Special Issue "Modeling and Simulation of Lipid Membranes"

A special issue of Membranes (ISSN 2077-0375). This special issue belongs to the section "Membrane Physics and Theory".

Deadline for manuscript submissions: 15 December 2021.

Special Issue Editors

Prof. Dr. Jordi Marti
E-Mail Website
Guest Editor
Department of Physics, Technical University of Catalonia-Barcelona Tech, B5-209, Northern Campus, Jordi Girona 1-3, 08034 Barcelona, Catalonia, Spain
Interests: modeling and simulation of cell membranes; membrane structure and dynamics; interactions of proteins, drugs, and small molecules with biomembranes; free-energy landscapes in complex systems; water and aqueous solutions; proton transfer in aqueous environments and under restricted geometries; helium nucleation inside blankets of nuclear fusion reactors
Dr. Carles Calero
E-Mail Website
Guest Editor
Condensed Matter Physics Department, University of Barcelona, Carrer de Martí i Franquès, 1 08028 Barcelona, Spain
Interests: fluids under confinement; water at biological interfaces; modelling and simulation of cell membranes; colloidal aggregation; micro- and nanoswimmers; active particles

Special Issue Information

Dear Colleagues,

Membranes are highly complex, dynamic structures that are absolutely fundamental to life, forming the most relevant interface in biology. They are composed of a wide variety of elements, such as lipids, sterols, and proteins, each of them playing a key role in membrane function. The knowledge of the structure, energetics, and dynamic properties of biomembranes has become one of most important challenges in biophysics. In order to advance our understanding of membrane properties and, beyond, to gain knowledge on diseases such as many cancers or the most recent SARS-CoV-2, it is also crucial to acquire information on the interaction of pathogens with the cell, since it will undeniably be through the cell membrane.

The use of different computational techniques and modeling approaches, combining computer simulations with available experimental data, will provide such information and let us learn at different levels—from atomic resolution to coarse-grained models—unknown details about the microscopic interactions that play a role in membrane structure and dynamics.

This Special Issue aims to gather new key contributions to the field and also give an overview about the connection between experiments and computer simulations, addressing fundamental aspects and applied research in biological membranes, with particular attention paid to the applications of modeling and simulation to biomedicine.

Prof. Dr. Jordi Marti
Dr. Carles Calero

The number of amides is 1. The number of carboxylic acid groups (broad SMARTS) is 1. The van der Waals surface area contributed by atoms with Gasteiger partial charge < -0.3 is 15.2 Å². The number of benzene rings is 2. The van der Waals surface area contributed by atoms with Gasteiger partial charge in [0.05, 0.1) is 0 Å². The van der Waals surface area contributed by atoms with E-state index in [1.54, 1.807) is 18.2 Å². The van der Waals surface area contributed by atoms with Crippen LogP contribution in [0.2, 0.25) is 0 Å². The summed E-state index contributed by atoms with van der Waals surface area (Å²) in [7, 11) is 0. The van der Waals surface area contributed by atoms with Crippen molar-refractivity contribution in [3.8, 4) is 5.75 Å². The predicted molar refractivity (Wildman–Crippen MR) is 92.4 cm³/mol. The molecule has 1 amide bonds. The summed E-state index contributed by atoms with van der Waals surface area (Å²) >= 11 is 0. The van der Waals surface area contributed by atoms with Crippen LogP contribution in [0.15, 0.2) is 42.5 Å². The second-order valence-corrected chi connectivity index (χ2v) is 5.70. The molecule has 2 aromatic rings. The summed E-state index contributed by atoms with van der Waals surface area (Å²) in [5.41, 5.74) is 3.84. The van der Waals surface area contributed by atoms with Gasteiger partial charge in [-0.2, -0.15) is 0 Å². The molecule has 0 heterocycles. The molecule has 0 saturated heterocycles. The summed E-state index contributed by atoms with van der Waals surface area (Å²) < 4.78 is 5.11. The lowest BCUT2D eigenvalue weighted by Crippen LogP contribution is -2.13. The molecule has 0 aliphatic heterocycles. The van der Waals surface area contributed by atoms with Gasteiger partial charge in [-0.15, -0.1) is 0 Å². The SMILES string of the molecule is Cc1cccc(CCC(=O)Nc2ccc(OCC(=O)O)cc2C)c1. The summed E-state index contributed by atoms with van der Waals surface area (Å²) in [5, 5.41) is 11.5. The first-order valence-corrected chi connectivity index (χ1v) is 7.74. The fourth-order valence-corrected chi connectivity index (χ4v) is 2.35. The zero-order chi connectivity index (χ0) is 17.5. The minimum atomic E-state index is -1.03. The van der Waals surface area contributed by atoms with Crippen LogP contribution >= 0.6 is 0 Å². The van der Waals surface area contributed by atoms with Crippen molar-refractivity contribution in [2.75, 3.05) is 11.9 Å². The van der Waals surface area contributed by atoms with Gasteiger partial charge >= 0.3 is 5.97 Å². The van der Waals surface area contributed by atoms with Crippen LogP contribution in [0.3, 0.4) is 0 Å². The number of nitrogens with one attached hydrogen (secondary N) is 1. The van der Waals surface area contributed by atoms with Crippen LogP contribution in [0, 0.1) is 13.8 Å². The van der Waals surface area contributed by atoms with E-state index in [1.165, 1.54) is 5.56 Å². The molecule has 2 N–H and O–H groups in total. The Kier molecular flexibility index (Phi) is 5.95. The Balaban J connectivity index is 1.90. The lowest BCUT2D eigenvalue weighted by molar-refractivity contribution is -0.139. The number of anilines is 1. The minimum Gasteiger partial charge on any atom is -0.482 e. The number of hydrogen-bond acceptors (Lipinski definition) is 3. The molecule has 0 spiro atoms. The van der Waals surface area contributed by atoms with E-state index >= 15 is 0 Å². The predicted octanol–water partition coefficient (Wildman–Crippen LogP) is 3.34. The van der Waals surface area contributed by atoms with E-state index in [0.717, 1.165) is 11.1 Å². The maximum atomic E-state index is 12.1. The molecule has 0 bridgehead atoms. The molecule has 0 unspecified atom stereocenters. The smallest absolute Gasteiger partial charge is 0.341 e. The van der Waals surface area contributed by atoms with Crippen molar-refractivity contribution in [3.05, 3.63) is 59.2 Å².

Guest Editors

Manuscript Submission Information

Manuscripts should be submitted online at www.mdpi.com by registering and logging in to this website. Once you are registered, click here to go to the submission form. Manuscripts can be submitted until the deadline. All papers will be peer-reviewed. Accepted papers will be published continuously in the journal (as soon as accepted) and will be listed together on the special issue website. Research articles, review articles as well as short communications are invited. For planned papers, a title and short abstract (about 100 words) can be sent to the Editorial Office for announcement on this website.

Submitted manuscripts should not have been published previously, nor be under consideration for publication elsewhere (except conference proceedings papers). All manuscripts are thoroughly refereed through a single-blind peer-review process. A guide for authors and other relevant information for submission of manuscripts is available on the Instructions for Authors page. Membranes is an international peer-reviewed open access monthly journal published by MDPI.

Please visit the Instructions for Authors page before submitting a manuscript. The Article Processing Charge (APC) for publication in this open access journal is 1800 CHF (Swiss Francs). Submitted papers should be well formatted and use good English. Authors may use MDPI's English editing service prior to publication or during author revisions.

Keywords

  • membrane modeling and composition
  • computer simulation of biomembranes
  • membrane structure
  • membrane dynamics
  • lipids and cholesterol
  • lipid dynamics and rafts
  • free-energy landscapes in biomembranes
  • membrane–drug interactions
  • membrane–protein interactions
  • membrane–small-molecule interactions
  • bacterial membranes
  • biomedicine

Published Papers (4 papers)